It's that time of year again - the time when staff and committees are meeting to decide what they want to do before Advent and what will come after.
One of the most useful things that we do as a team at the Congregational Life Centre is set some time aside, usually once a quarter, just for dreaming and planning. It is an opportunity to reflect on what we have been doing, how it has been going, and to think about what we have discovered over the last couple of months. What emerges is a number of goals for the days ahead.
It is always amazing to me when we look back at our plan (even when I've forgotten what it was we laid out) and see how many of the goals we have achieved. The act of discussing what we want to do and identifying goals creates a mindset that we carry with us as we go about our daily and weekly activities.
We believe congregations need to have a process to identify specific goals every year. The process is simple - it just requires the commitment of the leadership of the congregation.
To begin, the Board or Vestry or Council needs to take the time to identify what it is they want to accomplish during the coming year. We would suggest you need to include some new challenges, not just maintain the programs and ministries that you have had in the past. Think about how your community has changed, the new technologies that are available, and the changes in those who attend your congregation. You do need to introduce new ministries and programs if you want to connect with these new people.
Many of our small rural towns have become bedroom communities for larger centres. Young families are moving in as a result. How are you connecting with these people? Do you use e-mail? Is the cell phone part of your communication strategy? How can you use technology as a way for people to connect with your congregation? If congregations are to continue to be effective, they have to evolve ways to meet the needs of those who currently live in their community.
A planning event can be an extended evening meeting, perhaps beginning with dinner, or a longer weekend event. Whatever format you decide on, be clear that you are not going to do any regular business during the session. This is a special time just for planning. Many congregations find that getting away to a different location helps. Ideally, you will find someone who is not currently involved with the leadership to facilitate the process.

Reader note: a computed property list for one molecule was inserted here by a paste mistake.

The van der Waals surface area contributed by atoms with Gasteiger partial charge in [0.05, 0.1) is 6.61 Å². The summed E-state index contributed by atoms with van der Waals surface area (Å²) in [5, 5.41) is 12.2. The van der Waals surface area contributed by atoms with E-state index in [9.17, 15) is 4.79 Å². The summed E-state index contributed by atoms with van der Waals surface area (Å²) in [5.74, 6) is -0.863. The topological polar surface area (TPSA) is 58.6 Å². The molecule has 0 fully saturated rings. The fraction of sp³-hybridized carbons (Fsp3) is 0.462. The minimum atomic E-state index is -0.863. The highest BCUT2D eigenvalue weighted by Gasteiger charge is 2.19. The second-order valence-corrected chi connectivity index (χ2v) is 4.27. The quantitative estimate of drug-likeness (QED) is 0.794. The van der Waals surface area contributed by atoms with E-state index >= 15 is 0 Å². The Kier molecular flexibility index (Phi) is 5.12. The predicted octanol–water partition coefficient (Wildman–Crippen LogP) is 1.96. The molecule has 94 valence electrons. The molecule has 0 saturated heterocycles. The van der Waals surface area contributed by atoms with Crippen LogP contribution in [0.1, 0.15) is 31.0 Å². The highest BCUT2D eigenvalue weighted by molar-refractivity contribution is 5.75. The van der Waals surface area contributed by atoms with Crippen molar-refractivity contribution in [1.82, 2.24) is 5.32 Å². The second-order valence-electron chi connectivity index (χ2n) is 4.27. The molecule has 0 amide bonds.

A typical agenda includes celebrating what you have accomplished and dreaming what it is you want to do for the coming year. The outcome should be no more than three new goals. Goals need to be SMART, and by that we mean Simple, Measurable, Attainable, Required, and Time-specific. Otherwise you will find you can't achieve them.
We say no more than three goals because you can only add so much to an already busy schedule. If you set one significant goal and achieve it, that would be a great success! Success breeds success, so whatever you do, set yourselves up to win.
Don't assign new tasks to people who are already too busy. Do find new people who are passionate about a particular goal, and support them as they lead the congregation in that area. If you don't have new people, seriously consider letting some things that you have done in the past go. That frees up resources to do something new.
Use this planning time to look at the vision and mission of your congregation. That way the goals will fit in with the congregation's way of being.
You want goals that move people to achieve them. Goals should invite endorsement by congregation and clergy.
Once you have your goals, the actions required to achieve them will readily follow. Take small steps - remember a journey happens one step at a time. There is nothing more exciting than seeing you are actually moving toward something that you envisioned.
A very important task of the Board/Council/Vestry is to regularly review the goals for the year and monitor progress. This, in effect, should be a major focus of meetings throughout the year. That way you can make the necessary adjustments based on what is happening. Do you need to speed things up, slow them down, or consider a new approach?
One of the major challenges we find is that people want to slip back into the "way things have always been done", rather than following through on something new. The leadership needs to persevere over the challenges of naysayers who are blocking the way.
If you are clear about where you are going, you have every possibility of getting
there. That is a source of excitement that will infuse a whole congregation
with new life and vitality.
Congregational News August 2008 Vol. 14 No. 6
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